Imagine if every single e-mail you sent was taxed. That may sound crazy, but so did the whole idea of taxing income before 1913.
Wednesday we told you about plans by some in the U.S. Senate to stop the extension of the Internet Tax Freedom Act (search), which expires Friday. What we didn't tell you is that one senator has gone a step further by proposed a tax on your e-mails.
At a Senate hearing on spam in May, Sen. Mark Dayton, D-Minn., suggested "looking at some very, very small charge for every e-mail sent."
Now think of how many billions of e-mails Americans send to each other every year. After a while even "very, very small charges" could add up to billions of dollars.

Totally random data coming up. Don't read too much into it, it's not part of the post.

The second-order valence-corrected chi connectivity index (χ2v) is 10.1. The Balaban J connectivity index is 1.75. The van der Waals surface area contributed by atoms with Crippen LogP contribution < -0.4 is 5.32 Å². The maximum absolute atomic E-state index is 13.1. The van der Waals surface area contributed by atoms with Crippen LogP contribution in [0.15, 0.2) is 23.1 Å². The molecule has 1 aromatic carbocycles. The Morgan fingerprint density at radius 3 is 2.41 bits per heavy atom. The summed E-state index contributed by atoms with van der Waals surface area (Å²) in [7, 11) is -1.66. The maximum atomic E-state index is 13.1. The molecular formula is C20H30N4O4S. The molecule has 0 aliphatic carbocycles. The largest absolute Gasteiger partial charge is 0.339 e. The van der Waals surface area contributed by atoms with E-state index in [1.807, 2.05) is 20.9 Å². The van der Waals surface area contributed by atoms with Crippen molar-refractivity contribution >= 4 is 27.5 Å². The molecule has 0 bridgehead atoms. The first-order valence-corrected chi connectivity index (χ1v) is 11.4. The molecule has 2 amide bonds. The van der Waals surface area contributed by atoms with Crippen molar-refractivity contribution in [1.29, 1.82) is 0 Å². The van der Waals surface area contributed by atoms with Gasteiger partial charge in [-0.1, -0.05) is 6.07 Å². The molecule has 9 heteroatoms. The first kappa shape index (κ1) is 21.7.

In fact, taxing on the Internet may be one of the most effective ways to get money from working Americans. That's why politicians and lobbyists are pushing to open the door for Internet taxes. And it's a bi-partisan push. Those leading the charge to kill the Internet Tax Freedom Act include Republican Senators George Voinovich and Lamar Alexander, and Democratic Senators Maria Cantwell and Kent Conrad.
If you want to send them an e-mail, you better do it while it's still free.
And that’s the Asman Observer.